We’ve seen this happen at two environments recently. Both with Small Business Server 2011 running Exchange 2010 SP1 Rollup 3-v3 and 4. Our service provides monitoring of the Exchange server; however, we don’t have an eye on the queues. So, no alarms go off when a message is delayed.
When logging on to the Exchange Server and looking at the Outbound queues, we noticed mail for only a particular domain being held with the 451 4.4.0 Error DNS Query Failed error. Other symptoms:
1. The nslookup command run on the Exchange server could resolve the domain, proving the internal DNS server was normal.
2. After gaining the MX record from who.is, the nslookup command resolved the mail server’s IPv4 address, proving the receiver’s mail server was resolvable.
3. A telnet session to the MX record successfully contacted the suspected domain’s mail server on port 25.
4. Internal email delivery was functioning.
5. All other external mail delivery was functioning.
Now we’re down to Exchange itself, since everything DNS related on the server is working correctly. This is the current fix we use:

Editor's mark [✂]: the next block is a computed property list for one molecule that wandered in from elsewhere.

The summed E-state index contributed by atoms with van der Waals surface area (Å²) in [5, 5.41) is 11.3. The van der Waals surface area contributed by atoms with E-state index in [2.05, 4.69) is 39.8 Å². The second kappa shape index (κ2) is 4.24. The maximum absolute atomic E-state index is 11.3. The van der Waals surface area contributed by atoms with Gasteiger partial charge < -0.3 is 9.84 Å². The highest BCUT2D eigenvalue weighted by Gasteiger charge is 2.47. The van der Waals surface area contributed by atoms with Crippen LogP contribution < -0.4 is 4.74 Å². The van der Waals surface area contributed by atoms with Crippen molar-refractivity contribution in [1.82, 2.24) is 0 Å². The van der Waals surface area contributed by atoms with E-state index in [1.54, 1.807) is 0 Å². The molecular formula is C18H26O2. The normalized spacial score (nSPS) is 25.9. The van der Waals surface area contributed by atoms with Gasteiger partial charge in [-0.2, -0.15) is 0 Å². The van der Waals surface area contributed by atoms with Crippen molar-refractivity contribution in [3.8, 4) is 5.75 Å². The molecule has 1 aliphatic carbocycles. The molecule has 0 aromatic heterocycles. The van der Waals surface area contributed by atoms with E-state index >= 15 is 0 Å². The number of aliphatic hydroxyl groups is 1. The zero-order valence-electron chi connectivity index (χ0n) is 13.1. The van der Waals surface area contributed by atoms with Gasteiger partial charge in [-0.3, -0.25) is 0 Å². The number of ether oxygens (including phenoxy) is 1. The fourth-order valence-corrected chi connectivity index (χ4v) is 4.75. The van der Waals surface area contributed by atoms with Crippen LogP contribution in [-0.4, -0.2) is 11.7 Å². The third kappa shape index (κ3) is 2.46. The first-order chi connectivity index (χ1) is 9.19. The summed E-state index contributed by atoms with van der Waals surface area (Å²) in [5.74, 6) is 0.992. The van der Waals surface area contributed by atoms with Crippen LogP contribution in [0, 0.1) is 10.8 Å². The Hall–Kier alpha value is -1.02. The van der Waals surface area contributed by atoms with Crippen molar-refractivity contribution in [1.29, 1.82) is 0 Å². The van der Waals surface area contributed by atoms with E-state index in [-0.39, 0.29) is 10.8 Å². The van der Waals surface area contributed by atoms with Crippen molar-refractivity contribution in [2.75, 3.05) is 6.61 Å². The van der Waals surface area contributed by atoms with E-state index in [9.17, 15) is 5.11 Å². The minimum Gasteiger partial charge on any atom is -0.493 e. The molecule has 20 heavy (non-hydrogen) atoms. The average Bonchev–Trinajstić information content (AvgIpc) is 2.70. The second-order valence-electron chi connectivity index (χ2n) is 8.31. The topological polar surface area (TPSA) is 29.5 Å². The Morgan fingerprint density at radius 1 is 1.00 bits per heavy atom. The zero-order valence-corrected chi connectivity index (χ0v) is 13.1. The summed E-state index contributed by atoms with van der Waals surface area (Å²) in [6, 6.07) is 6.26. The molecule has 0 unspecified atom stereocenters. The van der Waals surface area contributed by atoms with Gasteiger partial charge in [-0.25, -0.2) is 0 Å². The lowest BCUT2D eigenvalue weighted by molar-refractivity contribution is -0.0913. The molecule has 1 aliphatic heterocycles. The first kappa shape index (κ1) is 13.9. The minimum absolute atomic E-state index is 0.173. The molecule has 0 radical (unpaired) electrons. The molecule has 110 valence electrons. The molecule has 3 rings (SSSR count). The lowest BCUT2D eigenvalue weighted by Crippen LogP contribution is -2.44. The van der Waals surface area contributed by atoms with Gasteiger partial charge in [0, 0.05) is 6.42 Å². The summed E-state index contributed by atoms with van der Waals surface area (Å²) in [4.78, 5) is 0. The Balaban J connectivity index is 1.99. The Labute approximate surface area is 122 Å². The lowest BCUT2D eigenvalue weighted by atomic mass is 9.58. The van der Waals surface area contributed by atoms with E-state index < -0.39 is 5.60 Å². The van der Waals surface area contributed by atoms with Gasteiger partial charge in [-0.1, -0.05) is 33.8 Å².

Change the Network properties of the Edge Transport Server. In this case, it’s the same one.
Step 1: Configure and External DNS server
- Click Server Configuration
- Right click the server and choose properties
- Click The External DNS Lookup tab
- Choose Use these DNS servers
- Add the DNS Server IPv4 address
- Click Apply
Step 2: Configure the Hub Transport to use the External DNS for external domains.
- Click on the Hub Transport of Organization Configuration
- Choose Send Connectors
- Right click the connector and choose properties
- Click the Network Tab
- Check the Use External DNS Lookup… box
- Restart the Transport Service
The queue should empty immediately.
We’re not sure why this is happening. We theorize it has to do with conflicting or corrupt DNS data being sent back on either the IPv4 or IPv6 stack to the internal DNS server. With this fix, we’re just telling Exchange to bypass the internal DNS for an external one for outbound mail that isn’t delivered to its domain.
Other fixes that may help:
1. Flush the DNS caches on the internal DNS servers and the Exchange server.
2. Add a Forwarder to the internal DNS server. I’m not a big fan of this one as the Root Forwarders should be sufficient. It did work at one site, though.